Savoy vase, Designed by Alvar Aalto, Manufactured by Karhula Glassworks, Karhula, Finland, ca. 1936-37. Gift of Harmon Goldstone, 1990-61-2.

A Wave of Finnish Identity

 

The Savoy vase (ca. 1936-37) by Finnish architect and designer, Alvar Aalto (b.1898-d.1976), is a unique, organic shape in glass, that exemplifies the designer’s vision of Finnish modernity and has become a national symbol for the nature and culture of modern Finland.  Beginning in the early 1930s, Aalto turned his focus away from architecture and devoted considerable effort as a glass designer. He was motivated by the desire to offer people everyday objects that were both derived from nature and accommodated a human sensibility.

In the autumn of 1936, the Karhula Iittala glassworks announced a new glass design competition for the World’s Fair exhibition in Paris in 1937. Alvar Aalto submitted an entry titled, “Eskimåerindens skinnbuxa” (The Eskimo woman’s leather breeches), which showed five designs for vases, roughly drawn on colored bits of cardboard and sketch paper. The sketches superbly described the glass object’s distinctive free form and its serpentine, sinuous contours. Aalto was awarded the entry first prize[1].  Working closely with Aalto, the Karhula-Iittala glassworks developed a way to make these challenging designs by blowing the glass into wooden molds that gradually burned away. The following year, the prototypes were ordered by a new luxury restaurant in Helsinki called the Savoy, which helped coin the vase’s name.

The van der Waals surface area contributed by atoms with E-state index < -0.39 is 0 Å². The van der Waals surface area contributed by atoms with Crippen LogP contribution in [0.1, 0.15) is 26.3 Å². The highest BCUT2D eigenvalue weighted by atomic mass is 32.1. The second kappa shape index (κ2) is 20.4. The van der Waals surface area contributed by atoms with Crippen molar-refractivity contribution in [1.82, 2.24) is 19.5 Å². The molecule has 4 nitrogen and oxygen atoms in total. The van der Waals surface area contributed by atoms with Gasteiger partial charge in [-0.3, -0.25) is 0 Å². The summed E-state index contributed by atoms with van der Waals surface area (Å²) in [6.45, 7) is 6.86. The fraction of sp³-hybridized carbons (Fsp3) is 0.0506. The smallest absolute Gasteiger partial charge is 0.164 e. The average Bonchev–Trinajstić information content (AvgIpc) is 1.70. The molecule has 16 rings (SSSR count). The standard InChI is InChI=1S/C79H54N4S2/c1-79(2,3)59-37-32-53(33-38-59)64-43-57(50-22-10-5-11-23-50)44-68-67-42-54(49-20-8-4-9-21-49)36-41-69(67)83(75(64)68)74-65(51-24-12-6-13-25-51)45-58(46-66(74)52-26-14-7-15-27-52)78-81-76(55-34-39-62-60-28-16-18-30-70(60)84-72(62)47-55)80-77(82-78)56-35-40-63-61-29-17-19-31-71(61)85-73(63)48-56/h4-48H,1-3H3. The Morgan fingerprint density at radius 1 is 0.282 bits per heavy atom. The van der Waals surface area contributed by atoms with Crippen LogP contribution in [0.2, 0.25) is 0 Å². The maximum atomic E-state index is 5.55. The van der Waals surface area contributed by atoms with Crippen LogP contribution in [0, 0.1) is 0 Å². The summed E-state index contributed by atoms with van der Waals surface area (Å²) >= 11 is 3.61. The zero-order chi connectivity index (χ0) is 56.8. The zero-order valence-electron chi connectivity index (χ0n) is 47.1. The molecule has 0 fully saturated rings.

The form of the “Savoy” vase demonstrates Aalto’s quest in his work of the 1930s for the natural and organic, and also reflects the morphologies of his Finnish homeland’s forests and lakes[2].  Like nature’s random arrangement, the vase’s wave-like, often uneven edges force flowers or the like placed inside to adapt, by either falling against an inward contour or by resting within its undulating form. The oblong expansions of the vase’s shape relate to the profile of Finland’s lakes and bodies of water, while the rippling effect on the sides recalls the lines of trees in the expansive Finnish forests.

Cooper Hewitt’s “Savoy” vase is an early example of the design, however the product is now mass-produced by Iittala glassworks and can be purchased in various sizes and colors from design and department stores. While its modern shape and material makes the vase amenable to any interior anywhere in the world, each person that owns this vase brings Aalto’s symbolic expression of the Finnish identity and culture into their own environment.

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[1] Schildt, Goran. Aalvar Aalto: The Complete Catalogue of Architecture, Design and Art. New York: Rizzoli, 1994, p. 268.

[2] Reed, Peter, ed. Alvar Aalto: Between Humanism and Materialism. New York: The Museum of Modern Art, 1998, p. 30.
 

Museum Number: 
1990-61-2